Pan European telehealth project to develop 'cookbook' of co-ordinated care

30 April 2013

Royal Philips Electronics and its consortium partners have announced the launch of the Advancing Care Coordination and Telehealth Deployment (ACT) program in five European countries. This will explore the organizational and structural processes needed to successfully implement chronic disease management services on a large scale.

By monitoring 'care co-ordination and telehealth' (CC&TH) initiatives in five European regions, the program will create a 'cookbook' of best practices to facilitate their deployment. This could potentially transform care for millions of chronically ill people and save healthcare systems billions of euros each year. In the EU, some 10 million people suffer from heart failure, 20 million have chronic obstructive pulmonary disease2 (COPD) and 60 million live with diabetes. Each year, these three conditions cost EU healthcare systems around €125 billion.

Led by Philips, the ACT program brings together healthcare authorities, companies, universities and hospitals. Five partner European regions (the Basque Country and Catalonia in Spain, Groningen in the Netherlands, Lombardy in Italy and Scotland in the UK) will deploy and operate their own CC&TH schemes for heart failure, COPD and diabetes patients.

The systems will be monitored over a 24-month period to identify “best in class” processes, structures and ways of working. Data and experiences will be shared between regions, allowing promising candidates to be further optimized. The resulting optimized structures and behaviours will be published, allowing other healthcare authorities to develop their own CC&TH systems.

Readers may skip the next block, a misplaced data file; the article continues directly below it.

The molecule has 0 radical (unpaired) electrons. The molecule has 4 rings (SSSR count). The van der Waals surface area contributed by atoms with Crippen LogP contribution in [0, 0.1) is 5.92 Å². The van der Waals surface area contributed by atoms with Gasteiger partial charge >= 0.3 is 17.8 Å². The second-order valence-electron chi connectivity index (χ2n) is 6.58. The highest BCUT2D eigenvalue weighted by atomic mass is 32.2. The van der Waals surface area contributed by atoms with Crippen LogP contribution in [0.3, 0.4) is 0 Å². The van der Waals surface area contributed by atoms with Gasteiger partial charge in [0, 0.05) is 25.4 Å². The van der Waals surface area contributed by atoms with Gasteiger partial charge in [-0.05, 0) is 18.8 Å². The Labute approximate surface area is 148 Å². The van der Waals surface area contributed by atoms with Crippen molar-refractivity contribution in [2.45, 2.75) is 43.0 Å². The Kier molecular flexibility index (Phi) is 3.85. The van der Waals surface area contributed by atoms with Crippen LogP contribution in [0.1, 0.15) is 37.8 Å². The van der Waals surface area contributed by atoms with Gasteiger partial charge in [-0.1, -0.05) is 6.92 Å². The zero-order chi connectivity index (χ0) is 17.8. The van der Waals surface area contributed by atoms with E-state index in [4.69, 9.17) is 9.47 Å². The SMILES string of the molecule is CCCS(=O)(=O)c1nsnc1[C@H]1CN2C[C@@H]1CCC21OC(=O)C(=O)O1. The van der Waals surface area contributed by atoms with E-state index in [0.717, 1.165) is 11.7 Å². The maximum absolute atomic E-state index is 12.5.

The aim of these services is for chronically ill people to be treated effectively in their own homes through remote management systems and integrated networks of caregivers. The ultimate goal is to improve health and help patients help themselves by giving them more independence, freedom and control over their health and lifestyle. Clinical studies have shown these services can help reduce hospital admissions, days in hospital and mortality rates. However, so far CC&TH has been mainly limited to pilot programs due to the difficulty of translating such research into practice.

“The ACT program is a key step towards the widespread use of care coordination and telehealth services. It takes research in this field to the next stage of implementation. The program examines how best to deploy and integrate telehealth to improve outcomes for patients and healthcare systems, and ensure they are cost effective,” said Professor Stanton Newman of Health Psychology, School of Health Sciences, City University London, UK and Principal Investigator on the Whole System Demonstrator, the largest telehealth trial conducted to date.

“Philips aims to transform healthcare through meaningful, patient-centric innovation,” said Bas Verhoef, President Market Group EMEA, Philips Healthcare. “People increasingly want healthcare on their own terms, in ways that let them get on with their normal lives. Moving care from the hospital to the home makes that possible while also helping healthcare systems cope with the increased pressures due to aging populations and the growth of chronic disease”.

“It is an essential evolution, but making it happen requires cooperation from across the healthcare value chain,” continues Verhoef. “The ACT program shows there is a strong willingness to cooperate across Europe, and Philips is proud to lead such a strong consortium that is united in wanting to improve care and quality of life for millions.”

Further information

The ACT program website:

The ACT program is part of the European Innovation Partnership on Active and Healthy Ageing (EIP-AHA). The EIP-AHA is an initiative from the European Commission under its Innovation Union strategy, and aims to increase the average healthy lifespan by two years by 2020. 


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